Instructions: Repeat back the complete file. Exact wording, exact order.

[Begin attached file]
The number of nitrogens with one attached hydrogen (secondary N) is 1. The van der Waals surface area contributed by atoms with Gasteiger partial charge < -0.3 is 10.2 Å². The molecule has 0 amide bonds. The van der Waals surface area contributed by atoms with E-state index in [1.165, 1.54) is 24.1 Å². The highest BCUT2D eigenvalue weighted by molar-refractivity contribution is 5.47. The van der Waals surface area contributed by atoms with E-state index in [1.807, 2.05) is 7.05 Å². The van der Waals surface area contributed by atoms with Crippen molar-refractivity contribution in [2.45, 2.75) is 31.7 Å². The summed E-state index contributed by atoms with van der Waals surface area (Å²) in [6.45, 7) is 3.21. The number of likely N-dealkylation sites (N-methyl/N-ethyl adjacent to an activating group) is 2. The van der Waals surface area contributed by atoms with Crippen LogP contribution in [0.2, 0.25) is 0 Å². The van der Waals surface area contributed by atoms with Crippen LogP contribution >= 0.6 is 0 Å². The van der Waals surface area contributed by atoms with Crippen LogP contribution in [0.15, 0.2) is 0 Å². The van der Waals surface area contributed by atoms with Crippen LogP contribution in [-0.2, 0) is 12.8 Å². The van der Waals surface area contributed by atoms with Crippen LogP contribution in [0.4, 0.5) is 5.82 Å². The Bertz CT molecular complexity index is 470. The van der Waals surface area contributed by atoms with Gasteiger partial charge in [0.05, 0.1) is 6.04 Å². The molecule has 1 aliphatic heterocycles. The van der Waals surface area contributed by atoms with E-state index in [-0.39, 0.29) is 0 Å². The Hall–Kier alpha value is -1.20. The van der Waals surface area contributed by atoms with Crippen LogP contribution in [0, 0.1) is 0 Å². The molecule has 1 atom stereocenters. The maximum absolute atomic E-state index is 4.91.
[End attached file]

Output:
The number of nitrogens with one attached hydrogen (secondary N) is 1. The van der Waals surface area contributed by atoms with Gasteiger partial charge < -0.3 is 10.2 Å². The molecule has 0 amide bonds. The van der Waals surface area contributed by atoms with E-state index in [1.165, 1.54) is 24.1 Å². The highest BCUT2D eigenvalue weighted by molar-refractivity contribution is 5.47. The van der Waals surface area contributed by atoms with E-state index in [1.807, 2.05) is 7.05 Å². The van der Waals surface area contributed by atoms with Crippen molar-refractivity contribution in [2.45, 2.75) is 31.7 Å². The summed E-state index contributed by atoms with van der Waals surface area (Å²) in [6.45, 7) is 3.21. The number of likely N-dealkylation sites (N-methyl/N-ethyl adjacent to an activating group) is 2. The van der Waals surface area contributed by atoms with Crippen LogP contribution in [0.2, 0.25) is 0 Å². The van der Waals surface area contributed by atoms with Crippen LogP contribution >= 0.6 is 0 Å². The van der Waals surface area contributed by atoms with Crippen LogP contribution in [0.15, 0.2) is 0 Å². The van der Waals surface area contributed by atoms with Crippen LogP contribution in [-0.2, 0) is 12.8 Å². The van der Waals surface area contributed by atoms with Crippen LogP contribution in [0.4, 0.5) is 5.82 Å². The Bertz CT molecular complexity index is 470. The van der Waals surface area contributed by atoms with Gasteiger partial charge in [0.05, 0.1) is 6.04 Å². The molecule has 1 aliphatic heterocycles. The van der Waals surface area contributed by atoms with E-state index in [-0.39, 0.29) is 0 Å². The Hall–Kier alpha value is -1.20. The van der Waals surface area contributed by atoms with Crippen LogP contribution in [0, 0.1) is 0 Å². The molecule has 1 atom stereocenters. The maximum absolute atomic E-state index is 4.91.